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Justin Rattner almost made it through his speech at Intel’s Research Day without controversy. But the chief technology officer of Intel decided to take questions. Then, as he was about to get off the stage, someone asked him what the world’s biggest microprocessor maker thought about graphics processors.
If you haven’t noticed lately, Intel and Nvidia are in a war of words about the usefulness of graphics chips. Intel would love to see them disappear so that it can do all of the important tasks inside your computer. Nvidia’s very existence depends on proving Intel wrong. They are, of course, both too shortsighted to see that they need each other badly to thrive in the personal computer industry.
The question set off a sequence I’ve seen before. Intel makes central processing units, or CPUs, and it prefers that people pay more money for the CPUs than for the stand-alone graphics chips, or GPUs, from Nvidia or Advanced Micro Devices’ graphics division. Rattner chose to needle Nvidia, which is the die-hard GPU company based in Santa Clara, yet again. He said Nvidia’s graphics techniques, dubbed rasterization (where a computer draws a scene by layering shades of colors on top of each other), would become obsolete.
This war of words is kind of getting old. I wrote about it last year after I went to Intel’s research day event. Last year, Rattner and one of his top graphics guys, Daniel Pohl , showed off how you could do graphics on a CPU using a technique known as ray tracing. Ray tracing essentially shoots rays in all directions and only draws on a screen the objects that are hit by the rays. It doesn’t waste time drawing things that are hidden and, according to Intel, it is best done on the CPU.
Nvidia, of course, begs to differ. It believes that rasterization has a lot of mileage left in it and that ray tracing could be useful in a limited number of graphics applications. Ray tracing, it believes, can be done perfectly easily on a GPU. Nvidia bought a small ray tracing company recently, Rattner said, and he noted later in an interview that Nvidia was trying to hire Intel’s ray tracing experts.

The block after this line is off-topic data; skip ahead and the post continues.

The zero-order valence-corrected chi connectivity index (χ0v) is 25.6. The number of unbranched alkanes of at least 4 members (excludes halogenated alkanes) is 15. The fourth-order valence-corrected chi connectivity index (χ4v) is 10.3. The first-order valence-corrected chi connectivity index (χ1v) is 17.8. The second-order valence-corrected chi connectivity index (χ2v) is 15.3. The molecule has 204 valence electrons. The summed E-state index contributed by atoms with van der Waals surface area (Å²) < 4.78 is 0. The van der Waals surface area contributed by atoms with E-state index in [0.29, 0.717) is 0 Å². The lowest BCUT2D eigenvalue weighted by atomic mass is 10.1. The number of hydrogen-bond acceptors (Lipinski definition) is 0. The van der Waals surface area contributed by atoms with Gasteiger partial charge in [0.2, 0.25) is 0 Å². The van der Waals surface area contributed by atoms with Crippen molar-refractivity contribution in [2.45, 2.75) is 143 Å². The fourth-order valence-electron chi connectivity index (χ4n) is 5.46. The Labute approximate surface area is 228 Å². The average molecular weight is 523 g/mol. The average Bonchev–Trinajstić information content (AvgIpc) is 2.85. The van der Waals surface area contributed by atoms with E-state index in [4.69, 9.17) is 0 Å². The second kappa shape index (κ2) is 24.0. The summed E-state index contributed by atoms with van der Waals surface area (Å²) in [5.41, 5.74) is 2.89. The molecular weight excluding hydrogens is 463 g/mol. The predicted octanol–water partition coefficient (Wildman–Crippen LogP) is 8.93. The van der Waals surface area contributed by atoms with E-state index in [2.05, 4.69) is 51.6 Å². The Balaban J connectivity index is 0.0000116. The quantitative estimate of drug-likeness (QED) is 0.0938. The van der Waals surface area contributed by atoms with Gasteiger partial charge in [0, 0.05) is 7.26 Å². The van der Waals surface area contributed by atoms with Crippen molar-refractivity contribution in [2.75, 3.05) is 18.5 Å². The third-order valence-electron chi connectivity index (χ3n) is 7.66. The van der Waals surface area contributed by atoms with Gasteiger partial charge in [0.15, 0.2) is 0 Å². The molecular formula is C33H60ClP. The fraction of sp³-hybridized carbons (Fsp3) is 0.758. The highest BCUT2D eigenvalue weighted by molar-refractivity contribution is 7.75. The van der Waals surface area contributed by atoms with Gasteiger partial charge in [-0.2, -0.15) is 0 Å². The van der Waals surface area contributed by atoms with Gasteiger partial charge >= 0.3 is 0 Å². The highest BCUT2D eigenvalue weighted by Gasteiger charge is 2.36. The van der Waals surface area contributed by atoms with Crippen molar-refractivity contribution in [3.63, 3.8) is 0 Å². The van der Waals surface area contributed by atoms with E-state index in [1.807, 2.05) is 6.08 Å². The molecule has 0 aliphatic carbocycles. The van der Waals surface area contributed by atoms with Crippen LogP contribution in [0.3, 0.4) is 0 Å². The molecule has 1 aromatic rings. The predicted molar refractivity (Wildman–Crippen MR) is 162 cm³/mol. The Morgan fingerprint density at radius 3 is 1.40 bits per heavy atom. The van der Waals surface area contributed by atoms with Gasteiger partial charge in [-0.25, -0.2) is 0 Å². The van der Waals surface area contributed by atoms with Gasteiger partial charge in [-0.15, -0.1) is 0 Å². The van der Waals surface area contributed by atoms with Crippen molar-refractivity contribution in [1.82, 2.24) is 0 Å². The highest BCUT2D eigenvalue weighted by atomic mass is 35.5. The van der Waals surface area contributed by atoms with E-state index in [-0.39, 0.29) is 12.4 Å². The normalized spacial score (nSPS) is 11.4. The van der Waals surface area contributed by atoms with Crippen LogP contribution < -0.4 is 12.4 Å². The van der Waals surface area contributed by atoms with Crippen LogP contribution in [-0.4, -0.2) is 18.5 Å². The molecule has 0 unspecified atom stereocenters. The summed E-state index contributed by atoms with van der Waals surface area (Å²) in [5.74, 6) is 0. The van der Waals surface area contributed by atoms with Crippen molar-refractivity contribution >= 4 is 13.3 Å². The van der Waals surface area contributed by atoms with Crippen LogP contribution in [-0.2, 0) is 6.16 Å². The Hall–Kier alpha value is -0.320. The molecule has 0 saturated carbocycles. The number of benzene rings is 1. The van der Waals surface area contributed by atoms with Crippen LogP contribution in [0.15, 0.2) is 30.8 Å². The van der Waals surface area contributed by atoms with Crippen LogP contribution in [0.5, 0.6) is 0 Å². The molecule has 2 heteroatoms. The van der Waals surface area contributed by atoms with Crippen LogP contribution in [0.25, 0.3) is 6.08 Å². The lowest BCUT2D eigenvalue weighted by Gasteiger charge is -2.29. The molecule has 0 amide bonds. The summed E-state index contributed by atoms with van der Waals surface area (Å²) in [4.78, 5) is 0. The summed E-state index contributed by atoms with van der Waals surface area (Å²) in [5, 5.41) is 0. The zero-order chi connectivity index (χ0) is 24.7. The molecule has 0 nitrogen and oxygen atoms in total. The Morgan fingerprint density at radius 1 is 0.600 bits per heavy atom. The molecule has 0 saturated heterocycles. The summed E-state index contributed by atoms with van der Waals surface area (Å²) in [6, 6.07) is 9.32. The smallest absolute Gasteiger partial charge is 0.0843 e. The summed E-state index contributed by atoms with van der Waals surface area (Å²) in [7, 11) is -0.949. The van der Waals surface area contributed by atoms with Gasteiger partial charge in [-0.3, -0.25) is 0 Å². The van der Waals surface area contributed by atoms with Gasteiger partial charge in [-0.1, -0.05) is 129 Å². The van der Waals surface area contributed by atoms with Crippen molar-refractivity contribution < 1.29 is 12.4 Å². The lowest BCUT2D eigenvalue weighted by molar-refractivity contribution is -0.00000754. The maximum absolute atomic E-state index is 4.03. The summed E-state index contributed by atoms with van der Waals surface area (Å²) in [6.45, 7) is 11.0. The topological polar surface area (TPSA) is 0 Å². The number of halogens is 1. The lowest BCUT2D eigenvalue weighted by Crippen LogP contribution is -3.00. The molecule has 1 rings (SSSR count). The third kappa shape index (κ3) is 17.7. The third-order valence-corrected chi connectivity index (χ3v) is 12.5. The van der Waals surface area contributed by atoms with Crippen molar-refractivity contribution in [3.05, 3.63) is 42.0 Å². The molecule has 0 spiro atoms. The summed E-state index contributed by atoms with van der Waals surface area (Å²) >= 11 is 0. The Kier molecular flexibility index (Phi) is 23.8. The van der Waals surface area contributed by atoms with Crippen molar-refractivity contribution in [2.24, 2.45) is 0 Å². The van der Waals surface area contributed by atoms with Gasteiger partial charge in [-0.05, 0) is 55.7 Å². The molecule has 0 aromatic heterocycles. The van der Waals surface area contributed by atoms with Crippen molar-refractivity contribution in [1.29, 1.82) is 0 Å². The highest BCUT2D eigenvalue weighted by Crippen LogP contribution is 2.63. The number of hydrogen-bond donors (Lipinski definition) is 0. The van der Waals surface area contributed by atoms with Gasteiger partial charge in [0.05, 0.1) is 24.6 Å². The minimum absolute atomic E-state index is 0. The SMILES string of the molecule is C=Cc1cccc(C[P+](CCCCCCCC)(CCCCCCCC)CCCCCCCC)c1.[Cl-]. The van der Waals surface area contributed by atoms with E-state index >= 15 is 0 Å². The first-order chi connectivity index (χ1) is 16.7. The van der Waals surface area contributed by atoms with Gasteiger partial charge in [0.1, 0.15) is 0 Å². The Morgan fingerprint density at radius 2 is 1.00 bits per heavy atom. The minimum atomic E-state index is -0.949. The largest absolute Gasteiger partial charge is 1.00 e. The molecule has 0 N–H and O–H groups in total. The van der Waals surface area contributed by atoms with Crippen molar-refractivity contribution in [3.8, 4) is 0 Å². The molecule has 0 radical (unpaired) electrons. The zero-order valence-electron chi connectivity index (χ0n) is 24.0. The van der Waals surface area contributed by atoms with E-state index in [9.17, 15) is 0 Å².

Rattner said, “Their actions speak louder than their words.”
But Nvidia said that it bought the company not to shift to ray tracing but to create chips where hybrid techniques are used. Nvidia realizes it just has to keep rasterization moving forward, always staying one step ahead of Intel.
The problem for Intel is that ray tracing takes a huge amount of processing power and Intel’s CPUs aren’t up to the task yet. Last year, Pohl showed off the vintage shooting game “Quake III” running on a multi-core CPU at reasonably good speeds. Pohl (pictured here) was back again this year with a 16-core, four-chip monster CPU, running last fall’s game, “Quake Wars: Enemy Territory.” It ran at 16 frames per second, not the usual 60 frames per second that is possible on a good graphics chip.
Pohl says that programmers will like ray tracing better because they can do many complex tasks with simple one-line programs. Next year, Pohl promises better results thanks to the inexorable progress of chip technology. Rattner notes that measuring the cost and energy used to generate a pixel on a screen is how we will find out if rasterization or ray tracing is more efficient.
Note: Cnet blogger Peter Glaskowsky wrote a response to this post on his own blog.
Are you yawning with me? Make no mistake. This is the greatest competitive battle now in progress in the PC chip industry. It’s just that I’ve written about it for a couple of years now. Hubert Nguyen of Ubergizmo said he was getting bored by the rhetoric. There is a lot of bluster, but very little substance. It’s like a Phoney War is under way, and the shooting hasn’t yet started.
The next battle in this war will come in August at the Siggraph graphics conference in Los Angeles. There, Intel will describe its Larrabee processor, which will be a stand-alone graphics chip that will be capable of both rasterization and ray tracing.
Jon Peddie, a longtime graphics analyst of Jon Peddie Research, will be staging a luncheon (Aug. 13) on ray tracing versus rasterization during Siggraph. John Casey, an Intel PR guy, laughed when he saw Peddie and I standing in front of Pohl’s demo, as if he could predict what we were talking about.
I told Rattner that I was almost certain I’ll be talking about it again with him a year from now. Like Nguyen, I’m a little fed up at this point with both sides. The battle is going to play out for a couple of years. But at some point, somebody is going to come out as King of the Hill. When the shooting war starts, it won’t be boring. Get on with it.